DRIVING • May 2022
To mark the Platinum Jubilee celebrations currently racing around the corner, we round up five darling drives that have earned praise and patronage from one of the most well-travelled families: the British royals
The site of more royal processions than you can shake a sceptre at, The Mall is perhaps the most majestic road of all. Stretching from Trafalgar Square to Buckingham Palace, this spacious, tree-lined avenue was designed back in the 1660s for Charles II, and derives its name from Pall Mall – a game resembling croquet that was played on the path during this time. In the 18th century, the regal road became the place to be seen and, in the 19th, the artistic centre of London. On 5 June this year, it’ll turn into a party promenade for the Platinum Jubilee Pageant.
Some 670m above sea level, Britain’s highest public road leads to one of its loftiest castles: Balmoral, the British monarchy’s Highland home. Once upon a time, this record-breaking stretch was known for its daring Devil’s Elbow, a double-hairpin bend that HM The Queen and the Duke of Edinburgh themselves were photographed tackling back in 1967. Since then, the dangerous drive has been rather straightened out, allowing motorists to better take in the sweeping Cairnwell Munros and glacial valleys.
Known as the emerald island for its azure waters and leafy hillsides, Corfu is also famous for being the birthplace of our very own Prince Philip. For a proper patriotic road trip, set off at its capital, Corfu Town, where nearby Mon Repos Estate marks the very building in which the young prince was born (on a dining room table, no less) in 1921. Pass the sapphire seas and drive northwest onto the glorious Paleokastritsa road, where lush landscapes flank the tarmac. Soon you’ll meet the coast again at Paleokastritsa, set beneath slopes of olive groves and citrus orchards.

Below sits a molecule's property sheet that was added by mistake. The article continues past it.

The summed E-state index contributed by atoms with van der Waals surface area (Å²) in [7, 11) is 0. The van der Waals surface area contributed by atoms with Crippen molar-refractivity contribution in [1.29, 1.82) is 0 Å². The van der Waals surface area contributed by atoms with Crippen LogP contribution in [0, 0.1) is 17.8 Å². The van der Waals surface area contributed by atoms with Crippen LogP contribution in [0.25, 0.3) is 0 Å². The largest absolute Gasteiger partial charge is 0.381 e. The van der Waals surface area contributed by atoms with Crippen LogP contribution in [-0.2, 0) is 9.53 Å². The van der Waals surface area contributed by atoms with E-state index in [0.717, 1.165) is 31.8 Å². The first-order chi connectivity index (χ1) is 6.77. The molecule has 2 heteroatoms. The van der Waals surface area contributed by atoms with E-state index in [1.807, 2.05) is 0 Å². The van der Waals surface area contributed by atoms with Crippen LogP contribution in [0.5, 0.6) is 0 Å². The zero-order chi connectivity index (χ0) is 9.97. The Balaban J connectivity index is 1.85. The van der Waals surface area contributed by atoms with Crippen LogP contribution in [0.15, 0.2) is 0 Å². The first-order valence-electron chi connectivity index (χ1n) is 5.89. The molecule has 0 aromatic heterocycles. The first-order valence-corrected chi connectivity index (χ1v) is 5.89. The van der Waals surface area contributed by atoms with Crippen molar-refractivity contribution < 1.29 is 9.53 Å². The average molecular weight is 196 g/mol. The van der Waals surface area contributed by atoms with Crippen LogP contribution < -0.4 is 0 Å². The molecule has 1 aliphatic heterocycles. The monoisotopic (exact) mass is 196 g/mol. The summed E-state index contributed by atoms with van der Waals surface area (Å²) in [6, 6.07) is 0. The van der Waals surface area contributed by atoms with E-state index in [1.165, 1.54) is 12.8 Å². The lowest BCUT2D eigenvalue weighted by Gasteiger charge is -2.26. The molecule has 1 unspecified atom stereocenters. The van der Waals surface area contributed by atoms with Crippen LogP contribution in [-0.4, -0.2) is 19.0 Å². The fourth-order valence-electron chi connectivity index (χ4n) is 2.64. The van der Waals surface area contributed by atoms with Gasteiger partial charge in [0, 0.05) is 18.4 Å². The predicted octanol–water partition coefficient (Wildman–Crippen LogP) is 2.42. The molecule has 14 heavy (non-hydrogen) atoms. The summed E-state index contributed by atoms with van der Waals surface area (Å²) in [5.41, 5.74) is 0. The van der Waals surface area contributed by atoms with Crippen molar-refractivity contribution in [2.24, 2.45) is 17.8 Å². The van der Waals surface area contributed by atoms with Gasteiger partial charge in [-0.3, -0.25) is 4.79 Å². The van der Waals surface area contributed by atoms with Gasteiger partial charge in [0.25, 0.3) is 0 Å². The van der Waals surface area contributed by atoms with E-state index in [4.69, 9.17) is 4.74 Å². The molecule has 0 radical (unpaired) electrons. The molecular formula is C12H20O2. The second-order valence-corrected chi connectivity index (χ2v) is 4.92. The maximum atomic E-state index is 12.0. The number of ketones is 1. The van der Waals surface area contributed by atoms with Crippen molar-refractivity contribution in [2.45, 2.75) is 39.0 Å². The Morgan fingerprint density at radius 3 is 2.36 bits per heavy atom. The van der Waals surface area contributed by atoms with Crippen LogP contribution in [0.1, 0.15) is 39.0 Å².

Named after the Malahat First Nation and first created as a cattle trail in 1861, this supremely scenic stretch of highway (in Monarch-beloved Canada) climbs along the eastern coast of Vancouver Island, former home to the Duke and Duchess of Sussex. Begin your own trip at Goldstream Provincial Park to admire its 600-year-old Douglas fir trees, then wind through dense temperate rainforests before ending at the thriving town of Mill Bay. Popular views along the way include the Saanich Peninsula and Mount Baker, an active volcano in Washington State.
From Nairobi, make tracks north along Africa’s endless highways to reach not one, but two national parks held most dear by our royal family. Up first, Aberdare, where, at the Treetops Hotel, Princess Elizabeth learned that she had become Queen in 1952. And just beyond here, Mount Kenya, Africa’s second-highest peak, where Prince William proposed to Kate Middleton using Princess Diana’s ring. There’s no shortage of beauty on this journey in the central highlands: expect to take in evergreen forests, mountainous valleys and, if you’re lucky, a jaw-dropping glimpse of something wild.
Words by Agatha Zarzycki; Illustrations by Edu Fuentes